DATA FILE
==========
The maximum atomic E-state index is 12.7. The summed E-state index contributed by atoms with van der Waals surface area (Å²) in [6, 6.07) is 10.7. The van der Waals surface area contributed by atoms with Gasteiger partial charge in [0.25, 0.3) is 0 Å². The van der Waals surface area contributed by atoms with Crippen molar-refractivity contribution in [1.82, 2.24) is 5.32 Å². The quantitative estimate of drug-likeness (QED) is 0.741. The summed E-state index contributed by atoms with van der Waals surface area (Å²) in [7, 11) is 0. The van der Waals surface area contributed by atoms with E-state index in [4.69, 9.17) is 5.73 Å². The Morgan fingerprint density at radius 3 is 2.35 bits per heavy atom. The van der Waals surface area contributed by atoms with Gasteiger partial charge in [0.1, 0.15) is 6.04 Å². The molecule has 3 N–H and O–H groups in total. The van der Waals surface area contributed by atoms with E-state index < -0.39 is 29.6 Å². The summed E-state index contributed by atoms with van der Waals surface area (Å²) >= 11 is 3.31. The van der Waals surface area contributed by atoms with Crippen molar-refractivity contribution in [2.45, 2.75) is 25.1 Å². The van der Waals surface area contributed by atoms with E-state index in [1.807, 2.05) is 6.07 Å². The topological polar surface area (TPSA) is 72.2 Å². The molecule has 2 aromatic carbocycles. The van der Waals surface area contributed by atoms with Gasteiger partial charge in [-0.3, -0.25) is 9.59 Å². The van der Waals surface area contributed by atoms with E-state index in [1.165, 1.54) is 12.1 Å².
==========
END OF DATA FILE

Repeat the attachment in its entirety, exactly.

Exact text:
The maximum atomic E-state index is 12.7. The summed E-state index contributed by atoms with van der Waals surface area (Å²) in [6, 6.07) is 10.7. The van der Waals surface area contributed by atoms with Gasteiger partial charge in [0.25, 0.3) is 0 Å². The van der Waals surface area contributed by atoms with Crippen molar-refractivity contribution in [1.82, 2.24) is 5.32 Å². The quantitative estimate of drug-likeness (QED) is 0.741. The summed E-state index contributed by atoms with van der Waals surface area (Å²) in [7, 11) is 0. The van der Waals surface area contributed by atoms with E-state index in [4.69, 9.17) is 5.73 Å². The Morgan fingerprint density at radius 3 is 2.35 bits per heavy atom. The van der Waals surface area contributed by atoms with Gasteiger partial charge in [0.1, 0.15) is 6.04 Å². The molecule has 3 N–H and O–H groups in total. The van der Waals surface area contributed by atoms with E-state index < -0.39 is 29.6 Å². The summed E-state index contributed by atoms with van der Waals surface area (Å²) >= 11 is 3.31. The van der Waals surface area contributed by atoms with Crippen molar-refractivity contribution in [2.45, 2.75) is 25.1 Å². The van der Waals surface area contributed by atoms with E-state index in [1.807, 2.05) is 6.07 Å². The topological polar surface area (TPSA) is 72.2 Å². The molecule has 2 aromatic carbocycles. The van der Waals surface area contributed by atoms with Gasteiger partial charge in [-0.3, -0.25) is 9.59 Å². The van der Waals surface area contributed by atoms with E-state index in [1.165, 1.54) is 12.1 Å².